Coronavirus: How the pandemic has changed the world economy (BBC)

BBC: Coronavirus: How the pandemic has changed the world economy. “The coronavirus pandemic has reached almost every country in the world. Its spread has left national economies and businesses counting the costs, as governments struggle with new lockdown measures to tackle the spread of the virus. Despite the development of new vaccines, many are still wondering what recovery could look like. Here is a selection of charts and maps to help you understand the economic impact of the virus so far.”

ZDNet: Open-source use goes up while the economy goes down

ZDNet: Open-source use goes up while the economy goes down. “This is pretty simple really. Open source works, and it’s cheap. And when the Main Street economy is going rotten, smart businesses turn to open source. Tidelift, a major commercial support, and maintenance company for community-led open-source, found the proof for this idea in its third-annual Managed Open Source Survey.”

University of Hawaii: New UHERO tool tracks pulse of Hawaiʻi’s economy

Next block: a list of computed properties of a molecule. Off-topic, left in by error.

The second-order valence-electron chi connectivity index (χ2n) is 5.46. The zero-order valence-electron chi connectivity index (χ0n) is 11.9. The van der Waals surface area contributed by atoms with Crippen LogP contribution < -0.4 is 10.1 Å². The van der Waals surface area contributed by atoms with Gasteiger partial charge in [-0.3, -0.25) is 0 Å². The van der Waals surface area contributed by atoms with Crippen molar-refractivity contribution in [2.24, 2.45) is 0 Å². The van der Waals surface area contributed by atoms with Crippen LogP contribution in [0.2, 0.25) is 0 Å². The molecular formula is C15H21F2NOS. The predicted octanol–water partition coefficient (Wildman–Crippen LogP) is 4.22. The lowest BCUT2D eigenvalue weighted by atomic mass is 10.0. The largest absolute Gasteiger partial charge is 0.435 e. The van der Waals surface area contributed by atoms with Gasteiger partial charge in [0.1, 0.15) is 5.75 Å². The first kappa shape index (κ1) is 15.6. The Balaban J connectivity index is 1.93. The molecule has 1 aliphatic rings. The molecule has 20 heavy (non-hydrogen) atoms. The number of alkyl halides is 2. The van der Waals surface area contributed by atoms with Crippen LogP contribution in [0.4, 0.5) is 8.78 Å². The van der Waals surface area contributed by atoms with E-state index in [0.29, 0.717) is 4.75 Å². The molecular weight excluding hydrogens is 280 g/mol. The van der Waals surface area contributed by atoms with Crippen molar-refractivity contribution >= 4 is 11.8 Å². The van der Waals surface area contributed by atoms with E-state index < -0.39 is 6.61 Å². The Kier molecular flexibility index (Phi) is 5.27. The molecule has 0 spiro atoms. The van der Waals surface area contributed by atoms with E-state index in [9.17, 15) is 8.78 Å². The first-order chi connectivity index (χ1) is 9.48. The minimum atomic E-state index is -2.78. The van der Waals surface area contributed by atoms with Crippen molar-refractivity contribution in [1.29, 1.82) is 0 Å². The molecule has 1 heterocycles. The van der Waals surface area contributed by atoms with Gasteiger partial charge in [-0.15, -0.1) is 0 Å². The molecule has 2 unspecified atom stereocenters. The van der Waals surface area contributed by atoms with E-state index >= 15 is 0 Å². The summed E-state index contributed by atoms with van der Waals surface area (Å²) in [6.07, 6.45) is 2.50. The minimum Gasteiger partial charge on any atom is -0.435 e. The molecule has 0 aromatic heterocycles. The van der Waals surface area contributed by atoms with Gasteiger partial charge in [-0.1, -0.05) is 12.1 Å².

University of Hawaii: New UHERO tool tracks pulse of Hawaiʻi’s economy. “The University of Hawaiʻi Economic Research Organization (UHERO) in UH Mānoa’s College of Social Sciences has launched a new tool that captures the state’s evolving economic landscape during COVID-19. The UHERO Economic Pulse index considers 18 factors, such as the number of deplaning passengers in Hawaiʻi, percentage of businesses open relative to January 2020, continuing claims of unemployment insurance benefits and average level of job postings relative to January 4–31, 2020.”

CNBC: U.S. economy faces $15 trillion hit as a result of school closures, OECD says

CNBC: U.S. economy faces $15 trillion hit as a result of school closures, OECD says. “The Organization for Economic Cooperation and Development has warned the interruption to children’s schooling in the wake of the coronavirus pandemic could mean global economic growth is 1.5% lower on average for the rest of the century. The intergovernmental economic organization said this projected loss of gross domestic product, which measures economic growth, would be equivalent to a total economic loss of $15.3 trillion in the U.S.”

AP: US trade deficit surges in July to highest in 12 years

AP: US trade deficit surges in July to highest in 12 years. “The U.S. trade deficit surged in July to $63.6 billion, the highest level in 12 years, as imports jumped by a record amount. The Commerce Department reported that the July deficit, the gap between what America buys and what it sells to foreigners, was 18.9% higher than the June deficit of $53.5 billion. It was the largest monthly deficit since July 2008 during the 2007-2009 recession.”

Vox: Thursday’s historically bad economic growth numbers, explained